4.06.2012

Whole Grains = More Gain

What is a whole grain?  
Though we are bombarded by articles and advertisements dealing with its importance many of us don’t know what a whole grain is. By understanding what whole grains are, we will be able to make wiser and healthier food choices daily.
Photo Credit: Inner Scientist
The diagram breaks down the components of a grain and the nutrients that are within each part of the kernel/grain.
Some examples of whole grains include whole wheat, oatmeal, whole-grain cornmeal, brown rice, whole-grain barley, whole rye, and buckwheat and, even, spelt.

Recommended daily Servings
Every 5 years, the U.S. Department of Health and Human Services and the U.S. Department of Agriculture post Dietary guidelines for Americans. According to the guidelines presented in 2010, Americans are advised to consume at least half of all grains as whole grains and increasing intake by replacing refined grains for whole grains daily.
 
Photo Credit: Health Lob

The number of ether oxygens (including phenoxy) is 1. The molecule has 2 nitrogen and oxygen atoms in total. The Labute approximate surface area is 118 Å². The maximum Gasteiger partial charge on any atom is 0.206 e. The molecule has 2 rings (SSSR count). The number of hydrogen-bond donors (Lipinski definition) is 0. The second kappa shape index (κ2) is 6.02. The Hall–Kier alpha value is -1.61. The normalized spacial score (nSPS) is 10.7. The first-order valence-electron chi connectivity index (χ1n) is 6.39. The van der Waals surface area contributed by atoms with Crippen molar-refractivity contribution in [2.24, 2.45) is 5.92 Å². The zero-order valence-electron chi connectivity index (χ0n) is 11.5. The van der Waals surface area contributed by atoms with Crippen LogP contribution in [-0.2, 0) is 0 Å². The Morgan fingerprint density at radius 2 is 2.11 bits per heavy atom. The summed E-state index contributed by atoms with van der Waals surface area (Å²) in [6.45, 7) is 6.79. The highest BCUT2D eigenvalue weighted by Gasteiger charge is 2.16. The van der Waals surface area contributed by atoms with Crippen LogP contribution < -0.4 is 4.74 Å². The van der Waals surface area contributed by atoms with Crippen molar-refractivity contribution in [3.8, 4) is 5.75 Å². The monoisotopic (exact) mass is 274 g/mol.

Benefits of eating whole grain
A team of Harvard researchers is connecting the link between eating whole grains and better health.  A few of the many benefits they have found:
  • Decreased Cardiovascular Disease and it’s risk factors such as heart disease and diabetes
  • Decreased risk of Type 2 diabetes by 21%
  • Improved digestive and overall health
Determining whole grain products
The next time you go shopping, please read the label statements and ingredients to know which product is and not whole grain. Pay attention to key words “whole” or “100% whole”

Is It Whole Grain or Not?

Healthy Life provides an abundance of and more detailed information regarding ways to choose whole grain products.
 Daily Dose of Whole Grains looks something like this:
·  1/2 cup cooked oatmeal
·  1/2 cup cooked 100% whole-grain pasta
·  1/2 cup cooked brown rice or whole-grain barley
·  1 regular slice of 100% whole-grain bread
·  1 cup of whole-grain ready-to-eat cereal (flakes or rounds) or 11⁄4 cup puffed
ENJOY!

For more information
Harvard School of Public Health: The Nutrition Source website
Guidance on Whole Grain Label Statements
Whole Grains Resource Guide website
Dietary Guidelines for Americans 




1 comment:

Olithée said...

I have tried whole grain pastas this week they are good but a bit hard to chew and harder to digest according to me... anyway good to change sometimes !

Post a Comment